To confirm our hypothesis that ecdysone synthesis itself is required to suppress growth under hypoxic conditions, we adopted a more targeted approach to disrupt ecdysone synthesis without genetic ablation of the PG. We achieved this by silencing the Drosophila Small Ubiquitin Modifier (SUMO) 2/3 homologue (smt3) in the PG through RNAi knockdown (phm>smt3.RNAi, referred to as smt3i), which prevents the production of high levels of ecdysone in the third larval instar (Supp. Fig. 2)29,30. We again compared growth of these smt3i larvae with control larvae in normoxic and hypoxic condition. As for the PGX experiment, we found a significant interaction between the effects of oxygen level and genotype (smt3i v. control) on growth, such that suppression of ecdysone synthesis increased growth rate in hypoxic conditions (Fig. 3a,a’). These data confirm that ecdysone synthesis is necessary for complete growth suppression in moderate hypoxia.

Figure 3
figure 3

Suppression of ecdysone synthesis alleviates hypoxic growth reduction via Imp-L2. (a) Growth rate of wildtype third instar larvae is substantially reduced in hypoxia relative to normoxic controls. (a’) The effect of hypoxia on growth rate is significantly reduced in smt3i flies (GLM, Ptime*genotype*oxygen < 0.0001). (b) Expression of Imp-L2 is elevated 6 h AEL3 in wildtype hypoxic larvae. (b’) Expression of Imp-L2 is reduced in smt3i hypoxic larvae. (c) Loss of Imp-L2 (Imp-L−/−), almost eliminates the effect of hypoxia on final body size (t-test, Pgenotype*oxygen < 0.0001). (d) Model of the physiological mechanism by which hypoxia regulates growth and final body size in Drosophila. Grey bands are 95% confidence limits around the mean.

We also tested whether inhibiting the elevation of ecdysone under hypoxic conditions also inhibits the suppressive effects of hypoxia on IIS activity, using expression of 4E-BP as an indicator of IIS activity (Fig. 2b’). We observed that in smt3i larvae with suppressed ecdysone synthesis, hypoxia no longer increased the expression of 4E-BP. The effect of hypoxia-elevated ecdysone on IIS activity appears to be independent of HIF-signaling, however. To assay HIF-signaling activity we measured the expression HIF-1α Prolyl Hydroxylase (Hph), a transcriptional target of HIF-1α4. While Hph expression was elevated under hypoxia, this elevation was maintained when ecdysone synthesis was suppressed in smt3i larvae (Supp. Fig. 3). Collectively these data indicate that ecdysone synthesis is necessary to suppress activity of the IIS-pathway and body growth under moderate hypoxia, and does not appear to do so via HIF-1α signaling.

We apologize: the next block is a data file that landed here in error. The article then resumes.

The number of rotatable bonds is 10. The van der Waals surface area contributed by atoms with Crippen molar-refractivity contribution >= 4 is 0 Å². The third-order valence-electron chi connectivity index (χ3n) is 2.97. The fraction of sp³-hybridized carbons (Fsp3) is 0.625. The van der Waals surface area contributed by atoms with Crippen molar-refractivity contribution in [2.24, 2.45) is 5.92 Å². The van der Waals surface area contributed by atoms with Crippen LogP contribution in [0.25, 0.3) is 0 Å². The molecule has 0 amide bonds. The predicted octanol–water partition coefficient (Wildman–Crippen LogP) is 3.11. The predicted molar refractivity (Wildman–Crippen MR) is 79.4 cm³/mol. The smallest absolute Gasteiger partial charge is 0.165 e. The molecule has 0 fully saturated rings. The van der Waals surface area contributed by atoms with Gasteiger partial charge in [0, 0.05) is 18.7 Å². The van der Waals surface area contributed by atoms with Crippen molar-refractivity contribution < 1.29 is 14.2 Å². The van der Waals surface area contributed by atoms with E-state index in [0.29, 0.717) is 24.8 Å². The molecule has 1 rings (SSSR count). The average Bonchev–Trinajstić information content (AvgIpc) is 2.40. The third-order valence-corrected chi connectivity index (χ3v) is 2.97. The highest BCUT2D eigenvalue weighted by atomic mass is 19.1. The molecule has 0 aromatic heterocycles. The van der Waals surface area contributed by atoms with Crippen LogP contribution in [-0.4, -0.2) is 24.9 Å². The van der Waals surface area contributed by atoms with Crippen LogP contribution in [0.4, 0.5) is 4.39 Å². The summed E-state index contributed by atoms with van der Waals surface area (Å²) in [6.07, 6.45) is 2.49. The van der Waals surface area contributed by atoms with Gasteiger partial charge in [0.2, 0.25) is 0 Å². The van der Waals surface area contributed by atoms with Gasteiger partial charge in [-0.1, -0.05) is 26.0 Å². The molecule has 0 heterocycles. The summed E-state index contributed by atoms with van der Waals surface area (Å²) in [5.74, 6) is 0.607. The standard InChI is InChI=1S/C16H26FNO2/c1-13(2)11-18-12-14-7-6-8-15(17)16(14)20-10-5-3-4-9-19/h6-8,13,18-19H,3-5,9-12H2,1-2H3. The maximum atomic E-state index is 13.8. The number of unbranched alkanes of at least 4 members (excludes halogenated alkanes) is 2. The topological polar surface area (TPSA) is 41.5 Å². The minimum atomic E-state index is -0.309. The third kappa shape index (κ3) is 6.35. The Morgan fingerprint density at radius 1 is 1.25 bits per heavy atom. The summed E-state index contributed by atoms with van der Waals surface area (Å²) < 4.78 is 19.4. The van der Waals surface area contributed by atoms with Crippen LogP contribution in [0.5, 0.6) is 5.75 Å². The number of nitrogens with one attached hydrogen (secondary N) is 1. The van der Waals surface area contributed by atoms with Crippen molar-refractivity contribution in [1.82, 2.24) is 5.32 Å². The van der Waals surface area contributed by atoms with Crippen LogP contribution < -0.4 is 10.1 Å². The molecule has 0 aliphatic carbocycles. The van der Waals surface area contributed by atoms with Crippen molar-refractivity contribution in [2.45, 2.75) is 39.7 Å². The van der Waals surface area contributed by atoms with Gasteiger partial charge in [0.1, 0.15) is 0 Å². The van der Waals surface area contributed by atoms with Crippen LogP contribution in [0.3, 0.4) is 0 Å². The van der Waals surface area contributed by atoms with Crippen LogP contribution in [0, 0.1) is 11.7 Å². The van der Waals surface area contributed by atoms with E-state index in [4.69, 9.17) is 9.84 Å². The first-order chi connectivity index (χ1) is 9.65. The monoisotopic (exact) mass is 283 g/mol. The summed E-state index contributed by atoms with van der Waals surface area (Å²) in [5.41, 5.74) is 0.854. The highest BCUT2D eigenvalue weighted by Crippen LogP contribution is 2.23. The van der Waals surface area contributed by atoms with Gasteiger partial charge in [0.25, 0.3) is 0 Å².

Imp-L2 is required to reduce final body size under hypoxia

We next asked how ecdysone suppresses IIS and growth under hypoxic conditions. The inhibitory effects of elevated ecdysone on growth at low nutrition are mediated by Imp-L2, an insulin binding protein that inhibits systemic IIS. We therefore tested the hypothesis that Imp-L2 mediates the effect of ecdysone on growth and final body size in hypoxia. First, we assayed the expression of Imp-L2 throughout early L3 and found that it was transiently elevated under hypoxic conditions but not normoxic conditions (Fig. 3b). We then explored whether this hypoxia-induced increase in Imp-L2 expression is ecdysone dependent by looking at Imp-L2 expression in smt3i larvae reared in hypoxia and normoxia. We found that suppression of ecdysone synthesis suppressed the expression of Imp-L2 early in L3 (Fig. 3b’). To confirm that elevation in Imp-L2 expression in hypoxia is responsible for the effect of hypoxia on body size, we reared Imp-L2 null mutant fly line (Imp-L2Def42) in hypoxic and normoxic conditions and looked at the effect on final body size. We found that loss of Imp-L2 increased final body size in hypoxia, but had no effect on final body size in normoxia, relative to controls (Fig. 3c). Thus Imp-L2 is necessary for growth suppression in hypoxic conditions.


Collectively our data support a link between ecdysone, growth and final body size at low oxygen levels, where moderate hypoxia increases basal ecdysone synthesis, which up-regulates expression of Imp-L2, which in turn suppresses growth and reduces final body and organ sizes by suppressing IIS (Fig. 3d). The mechanisms that regulate growth and final body size in response to low oxygen therefore overlap with those that regulate growth and final body size in response to low nutrition, and explains why both environmental factors have the same effect on the size of individuals traits (Fig. 1d).